The tables below set out some of the main benefits of a dual listing on the Main Market, AIM, AQSE Main Market and the AQSE Growth Market and some other questions worth considering.

Main benefits of a dual listing on the Main Market
 BenefitWhat this means in practice
1.Access to the deepest capital pool of international investors in Europe. More liquidity and increased ability to raise funds or use shares for acquisitions.
2.Designed for larger more established companies.Tailored to suit the company’s investment needs.
3.Enhanced relationships with current and potential UK/European investors. Better relationships increase the opportunity for future co-operation.
4.Recognised standards of regulation. Increased investor confidence.
5.High media coverage and increased profile.Greater liquidity.

"With a dual listing on the AIM, you may receive valuable tax benefits if the relevant conditions are satisfied."

Main benefits of a dual listing on AIM
 BenefitWhat this means in practice          
1.No minimum market capitalisation. Working capital available to the company must be sufficient for its present requirements for at least 12 months. Less stringent admission criteria.          
2.The admission document is not reviewed by the LSE/FCA (unless a prospectus is required). Streamlined admission process.
3.AIM-traded shares can attract various UK tax reliefs/exemptions (e.g. inheritance tax "business property relief", Enterprise Investment Scheme ("EIS") reliefs and stamp taxes exemptions) provided that the other listing/admission does not disqualify the shares (e.g. shares traded on an ADM may breach the EIS condition that none of the company's shares be listed on a recognised stock exchange).Valuable tax benefits if the relevant conditions are satisfied.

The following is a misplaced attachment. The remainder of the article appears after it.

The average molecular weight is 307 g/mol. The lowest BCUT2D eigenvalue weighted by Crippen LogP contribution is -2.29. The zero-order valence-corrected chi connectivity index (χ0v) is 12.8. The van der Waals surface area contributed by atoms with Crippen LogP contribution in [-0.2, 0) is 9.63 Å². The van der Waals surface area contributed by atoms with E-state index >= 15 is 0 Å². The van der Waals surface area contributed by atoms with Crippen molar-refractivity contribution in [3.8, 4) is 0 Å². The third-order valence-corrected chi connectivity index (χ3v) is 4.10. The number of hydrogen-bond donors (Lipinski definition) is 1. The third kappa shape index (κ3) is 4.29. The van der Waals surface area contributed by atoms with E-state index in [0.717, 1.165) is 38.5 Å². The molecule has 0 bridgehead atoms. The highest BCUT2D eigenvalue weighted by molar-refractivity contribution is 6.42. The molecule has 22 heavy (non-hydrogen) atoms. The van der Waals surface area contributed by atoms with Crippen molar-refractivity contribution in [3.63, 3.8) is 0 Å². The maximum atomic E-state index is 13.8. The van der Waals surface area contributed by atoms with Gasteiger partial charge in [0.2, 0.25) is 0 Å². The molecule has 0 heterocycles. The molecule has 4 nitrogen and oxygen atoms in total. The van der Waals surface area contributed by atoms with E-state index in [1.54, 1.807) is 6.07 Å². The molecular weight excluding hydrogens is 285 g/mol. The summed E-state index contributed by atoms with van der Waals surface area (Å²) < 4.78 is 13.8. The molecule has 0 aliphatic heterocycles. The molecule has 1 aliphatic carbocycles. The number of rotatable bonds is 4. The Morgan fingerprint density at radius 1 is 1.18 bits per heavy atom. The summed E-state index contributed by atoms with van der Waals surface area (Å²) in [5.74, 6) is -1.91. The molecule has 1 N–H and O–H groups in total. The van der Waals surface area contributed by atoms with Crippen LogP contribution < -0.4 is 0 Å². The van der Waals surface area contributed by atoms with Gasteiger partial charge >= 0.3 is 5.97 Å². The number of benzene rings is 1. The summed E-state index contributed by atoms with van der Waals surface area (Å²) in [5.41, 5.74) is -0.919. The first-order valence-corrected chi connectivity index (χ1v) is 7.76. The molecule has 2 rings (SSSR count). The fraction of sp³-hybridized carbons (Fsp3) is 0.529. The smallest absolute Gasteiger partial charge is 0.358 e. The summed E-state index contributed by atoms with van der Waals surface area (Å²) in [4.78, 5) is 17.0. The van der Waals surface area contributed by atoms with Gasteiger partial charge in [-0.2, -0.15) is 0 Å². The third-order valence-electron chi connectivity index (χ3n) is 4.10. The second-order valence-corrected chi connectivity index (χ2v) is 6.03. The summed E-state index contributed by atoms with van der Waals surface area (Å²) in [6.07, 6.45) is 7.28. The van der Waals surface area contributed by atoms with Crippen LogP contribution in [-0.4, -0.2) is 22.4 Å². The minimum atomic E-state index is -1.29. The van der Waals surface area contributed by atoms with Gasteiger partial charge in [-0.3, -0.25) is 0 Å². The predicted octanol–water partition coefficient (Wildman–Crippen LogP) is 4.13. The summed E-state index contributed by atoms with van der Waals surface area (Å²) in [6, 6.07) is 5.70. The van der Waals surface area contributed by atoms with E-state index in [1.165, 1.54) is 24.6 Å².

4.No minimum percentage of shares which must be in public hands.An ability to maintain a certain level of control.
5.Continuing obligations are generally less restricted and easier to comply with than most primary markets. Lower costs and effort for ongoing compliance/compliance monitoring.
Main benefits of a dual listing on the AQSE Main Market
 Benefit What this means in practice
1.The AQSE operates an impact segment, dedicated to member companies that are accredited for positive social or environmental impact.The initiative provides a focus for an impact-conscious investor audience.
2.The Main Market provides an on-exchange listing destination for companies which are seeking or have obtained an official listing of their securities by the FCA or other EU-competent authority.Wider options available to an established company seeking access to capital.
3.Approved prospectus required (unless an exemption applies). See discussion below regarding the prospectus passporting regime.Investors can make informed decisions.
4.Securities are only admitted if they are listed on the official list.Enhanced investor confidence.

"The AQSE Growth Market offers different options to companies depending on the stage of development."

Main benefits of a dual listing on the AQSE Growth Market
 BenefitWhat this means in practice
1.There are two segments, Apex and Access, which set out different eligibility criteria.Different options available to companies depending on the stage of development.
2.Companies admitted to the Apex segment require two market makers.Helps to ensure liquidity.
3.AQSE Growth Market-traded shares can attract various UK tax reliefs/exemptions (e.g. inheritance tax "business property relief", EIS reliefs and stamp tax exemptions) provided that the other listing/admission does not disqualify the shares (e.g. if the company's shares are also listed on a recognised stock exchange).Tax savings help to encourage investment.
4.Fast track admissions are possible if the company, amongst other things, is admitted to trading on a qualifying market (which currently includes AIM, the LSE Main Market and other markets around the world such as ASX, TSX and Börse München).The applicant may be admitted to the AQSE Growth Market via the fast track if:
i. the company has a class of securities admitted to trading on a SME Growth Market or a qualifying market;
ii. the company has not breached the admission and continuing obligations rules of the qualifying market; and
iii. the company satisfies the AQSE Growth Market eligibility admission requirements,